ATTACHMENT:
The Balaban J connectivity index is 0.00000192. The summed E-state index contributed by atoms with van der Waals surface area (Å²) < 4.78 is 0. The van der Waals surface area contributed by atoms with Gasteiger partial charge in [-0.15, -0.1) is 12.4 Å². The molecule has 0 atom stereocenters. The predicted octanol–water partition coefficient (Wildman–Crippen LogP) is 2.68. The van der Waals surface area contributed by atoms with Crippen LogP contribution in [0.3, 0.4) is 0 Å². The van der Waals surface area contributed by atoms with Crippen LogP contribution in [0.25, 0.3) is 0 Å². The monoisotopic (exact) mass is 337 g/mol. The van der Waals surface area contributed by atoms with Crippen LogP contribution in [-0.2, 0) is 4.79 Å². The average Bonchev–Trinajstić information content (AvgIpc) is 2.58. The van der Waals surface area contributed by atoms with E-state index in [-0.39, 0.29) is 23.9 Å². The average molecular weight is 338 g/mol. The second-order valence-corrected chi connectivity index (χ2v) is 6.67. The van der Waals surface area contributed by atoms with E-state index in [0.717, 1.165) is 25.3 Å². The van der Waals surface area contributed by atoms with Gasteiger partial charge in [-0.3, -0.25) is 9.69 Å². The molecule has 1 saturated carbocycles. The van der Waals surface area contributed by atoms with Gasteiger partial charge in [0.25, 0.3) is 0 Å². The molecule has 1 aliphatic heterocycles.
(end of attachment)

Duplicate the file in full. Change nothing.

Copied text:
The Balaban J connectivity index is 0.00000192. The summed E-state index contributed by atoms with van der Waals surface area (Å²) < 4.78 is 0. The van der Waals surface area contributed by atoms with Gasteiger partial charge in [-0.15, -0.1) is 12.4 Å². The molecule has 0 atom stereocenters. The predicted octanol–water partition coefficient (Wildman–Crippen LogP) is 2.68. The van der Waals surface area contributed by atoms with Crippen LogP contribution in [0.3, 0.4) is 0 Å². The van der Waals surface area contributed by atoms with Crippen LogP contribution in [0.25, 0.3) is 0 Å². The monoisotopic (exact) mass is 337 g/mol. The van der Waals surface area contributed by atoms with Crippen LogP contribution in [-0.2, 0) is 4.79 Å². The average Bonchev–Trinajstić information content (AvgIpc) is 2.58. The van der Waals surface area contributed by atoms with E-state index in [-0.39, 0.29) is 23.9 Å². The average molecular weight is 338 g/mol. The second-order valence-corrected chi connectivity index (χ2v) is 6.67. The van der Waals surface area contributed by atoms with E-state index in [0.717, 1.165) is 25.3 Å². The van der Waals surface area contributed by atoms with Gasteiger partial charge in [-0.3, -0.25) is 9.69 Å². The molecule has 1 saturated carbocycles. The van der Waals surface area contributed by atoms with Gasteiger partial charge in [0.25, 0.3) is 0 Å². The molecule has 1 aliphatic heterocycles.